When your child has a learning disability, it can take you some time to cope and adjust to it yourself. Once you have, how can you talk to others about their learning differences, so they understand?
There can be things that hold you back, at first. You might be worried that others think you are overprotective. Or perhaps that you’re even trying to make excuses for your child.
Please don’t let those worries get in your way.
Explaining your child’s challenges to others will make it easier for them to understand what your child has to deal with daily. It will set the tone for how that person responds to your child’s learning disability. They will be able to adjust the things they say and do to help your child better understand them.
If you feel like it isn’t easy to talk about or explain your child’s challenges to others, let’s go over a few techniques you can use.
Breaking Down Barriers Around Learning Differences
One of the biggest reasons for talking to others about your child’s learning disability is to break down barriers and miscommunication. When the people in your child’s life know about their learning disability, they can communicate with your child better without any secrecy involved.
In explaining your child’s challenges, keep the information as simple as possible. You might now be an “expert” on your child’s learning disability, but that doesn’t mean everyone else is. Try to avoid using complicated language to explain things.
Next, keep in mind any challenges you had to overcome when first finding out about your child’s learning disability. Don’t expect others to “get it” right away without some challenges or confusion of their own.
Be there to answer questions. Additionally, try to make your answers as direct and straightforward as possible.
Most importantly, you will need the patience to get others to understand what your child is dealing with. People in your family may be in denial over some things or have difficulty accepting it. Your child’s teacher(s) may not catch on right away. Most people are willing to learn, but you have to give them the time to do so.
Using the Right Language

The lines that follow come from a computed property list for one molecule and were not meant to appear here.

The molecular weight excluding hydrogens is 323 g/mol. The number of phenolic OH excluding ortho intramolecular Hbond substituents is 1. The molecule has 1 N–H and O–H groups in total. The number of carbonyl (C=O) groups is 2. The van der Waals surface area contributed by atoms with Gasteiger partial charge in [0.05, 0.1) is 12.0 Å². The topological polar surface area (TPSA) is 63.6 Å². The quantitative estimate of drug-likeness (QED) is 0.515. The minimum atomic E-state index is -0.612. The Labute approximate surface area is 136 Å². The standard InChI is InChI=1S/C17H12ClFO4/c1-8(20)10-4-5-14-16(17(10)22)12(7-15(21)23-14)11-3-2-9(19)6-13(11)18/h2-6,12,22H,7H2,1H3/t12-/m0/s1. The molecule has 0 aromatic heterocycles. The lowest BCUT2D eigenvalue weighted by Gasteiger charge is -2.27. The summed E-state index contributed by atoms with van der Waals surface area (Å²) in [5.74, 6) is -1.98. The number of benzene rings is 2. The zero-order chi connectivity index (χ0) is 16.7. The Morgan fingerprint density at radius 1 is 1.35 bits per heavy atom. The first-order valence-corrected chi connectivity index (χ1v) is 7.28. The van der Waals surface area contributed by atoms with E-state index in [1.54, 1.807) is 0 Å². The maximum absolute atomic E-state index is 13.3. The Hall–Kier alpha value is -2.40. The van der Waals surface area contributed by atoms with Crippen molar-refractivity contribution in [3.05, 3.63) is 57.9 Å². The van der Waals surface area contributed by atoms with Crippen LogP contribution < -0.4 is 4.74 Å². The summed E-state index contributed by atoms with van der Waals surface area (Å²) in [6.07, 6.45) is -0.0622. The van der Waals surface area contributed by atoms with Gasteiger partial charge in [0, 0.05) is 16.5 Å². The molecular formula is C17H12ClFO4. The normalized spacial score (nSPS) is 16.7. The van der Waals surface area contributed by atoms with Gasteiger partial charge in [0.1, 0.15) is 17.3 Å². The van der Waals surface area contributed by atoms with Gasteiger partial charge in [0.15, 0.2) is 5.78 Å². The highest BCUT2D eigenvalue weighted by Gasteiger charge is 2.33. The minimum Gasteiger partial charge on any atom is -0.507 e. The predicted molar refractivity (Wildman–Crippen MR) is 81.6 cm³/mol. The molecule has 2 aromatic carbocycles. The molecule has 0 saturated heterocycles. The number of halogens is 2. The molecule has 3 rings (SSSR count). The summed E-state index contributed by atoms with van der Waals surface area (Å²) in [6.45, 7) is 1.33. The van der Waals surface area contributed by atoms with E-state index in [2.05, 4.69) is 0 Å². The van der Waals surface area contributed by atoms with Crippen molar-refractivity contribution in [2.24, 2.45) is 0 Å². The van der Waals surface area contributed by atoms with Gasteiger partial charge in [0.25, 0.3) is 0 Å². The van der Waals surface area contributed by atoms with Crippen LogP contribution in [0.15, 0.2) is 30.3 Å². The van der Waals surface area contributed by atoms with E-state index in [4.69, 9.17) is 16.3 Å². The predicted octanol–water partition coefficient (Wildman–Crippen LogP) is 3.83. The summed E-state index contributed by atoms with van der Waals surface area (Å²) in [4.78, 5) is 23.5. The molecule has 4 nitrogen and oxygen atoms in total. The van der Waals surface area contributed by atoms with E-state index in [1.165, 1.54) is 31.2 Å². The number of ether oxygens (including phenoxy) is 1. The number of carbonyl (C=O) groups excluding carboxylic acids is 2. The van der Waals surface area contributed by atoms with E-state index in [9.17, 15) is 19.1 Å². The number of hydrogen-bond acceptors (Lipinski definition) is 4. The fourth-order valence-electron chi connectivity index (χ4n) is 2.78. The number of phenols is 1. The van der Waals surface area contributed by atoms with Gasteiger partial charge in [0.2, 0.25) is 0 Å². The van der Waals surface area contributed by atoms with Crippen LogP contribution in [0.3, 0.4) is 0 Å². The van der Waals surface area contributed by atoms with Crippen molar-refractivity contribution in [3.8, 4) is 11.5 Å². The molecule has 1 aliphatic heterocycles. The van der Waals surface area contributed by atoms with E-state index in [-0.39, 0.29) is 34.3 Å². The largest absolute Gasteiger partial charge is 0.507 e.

Learning disabilities affect children differently. You know your child better than anyone, and you know what kind of language is appropriate for their learning disability.
Just because your child has challenges doesn’t mean they aren’t smart or can’t learn. Inform those in your child’s life to be careful with the language they use. Words can be hurtful when used the wrong way, especially to children who might be sensitive toward their challenges.
Instead of focusing on your child’s struggles, talk to people about their strengths. Not only can that make them more comfortable, but if other people bring those strengths up to your child, it will help him or her to feel more confident and proud in their abilities, too.
Focusing On Acceptance
When talking to others about your child’slearning disability, your main goal should be for them to accept the challenges your child faces.
When they can do that, they can talk to your child, teach them, and effectively interact with them. For your part, practice your patience and don’t allow yourself to fall into frustration or disappointment if someone doesn’t understand right away. Keep working with them until they can accept what your child is dealing with.
If you’re struggling with how to talk to people about your child’s learning differences or you’re still trying to deal with it yourself, feel free to contact us. I’m happy to support you in your parenting journey so that you and your family can thrive.